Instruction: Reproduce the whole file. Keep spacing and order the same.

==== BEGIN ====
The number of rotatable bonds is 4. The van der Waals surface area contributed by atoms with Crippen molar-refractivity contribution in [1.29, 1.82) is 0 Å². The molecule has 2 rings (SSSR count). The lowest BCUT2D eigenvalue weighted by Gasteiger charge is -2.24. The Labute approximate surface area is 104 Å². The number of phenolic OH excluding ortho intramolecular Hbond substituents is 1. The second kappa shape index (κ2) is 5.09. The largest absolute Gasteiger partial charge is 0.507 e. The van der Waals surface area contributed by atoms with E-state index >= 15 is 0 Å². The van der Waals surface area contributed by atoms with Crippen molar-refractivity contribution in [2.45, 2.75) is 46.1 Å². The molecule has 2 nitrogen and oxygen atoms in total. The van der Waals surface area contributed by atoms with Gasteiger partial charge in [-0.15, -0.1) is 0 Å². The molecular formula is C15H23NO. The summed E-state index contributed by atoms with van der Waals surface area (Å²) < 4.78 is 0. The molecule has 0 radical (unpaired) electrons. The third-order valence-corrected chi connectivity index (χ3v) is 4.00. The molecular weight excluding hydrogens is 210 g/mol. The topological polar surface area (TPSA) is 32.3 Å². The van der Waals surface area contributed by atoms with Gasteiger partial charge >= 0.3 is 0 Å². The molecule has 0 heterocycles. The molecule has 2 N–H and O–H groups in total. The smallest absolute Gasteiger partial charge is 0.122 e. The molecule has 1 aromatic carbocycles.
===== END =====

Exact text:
The number of rotatable bonds is 4. The van der Waals surface area contributed by atoms with Crippen molar-refractivity contribution in [1.29, 1.82) is 0 Å². The molecule has 2 rings (SSSR count). The lowest BCUT2D eigenvalue weighted by Gasteiger charge is -2.24. The Labute approximate surface area is 104 Å². The number of phenolic OH excluding ortho intramolecular Hbond substituents is 1. The second kappa shape index (κ2) is 5.09. The largest absolute Gasteiger partial charge is 0.507 e. The van der Waals surface area contributed by atoms with E-state index >= 15 is 0 Å². The van der Waals surface area contributed by atoms with Crippen molar-refractivity contribution in [2.45, 2.75) is 46.1 Å². The molecule has 2 nitrogen and oxygen atoms in total. The van der Waals surface area contributed by atoms with Gasteiger partial charge in [-0.15, -0.1) is 0 Å². The molecular formula is C15H23NO. The summed E-state index contributed by atoms with van der Waals surface area (Å²) < 4.78 is 0. The molecule has 0 radical (unpaired) electrons. The third-order valence-corrected chi connectivity index (χ3v) is 4.00. The molecular weight excluding hydrogens is 210 g/mol. The topological polar surface area (TPSA) is 32.3 Å². The van der Waals surface area contributed by atoms with Gasteiger partial charge >= 0.3 is 0 Å². The molecule has 0 heterocycles. The molecule has 2 N–H and O–H groups in total. The smallest absolute Gasteiger partial charge is 0.122 e. The molecule has 1 aromatic carbocycles.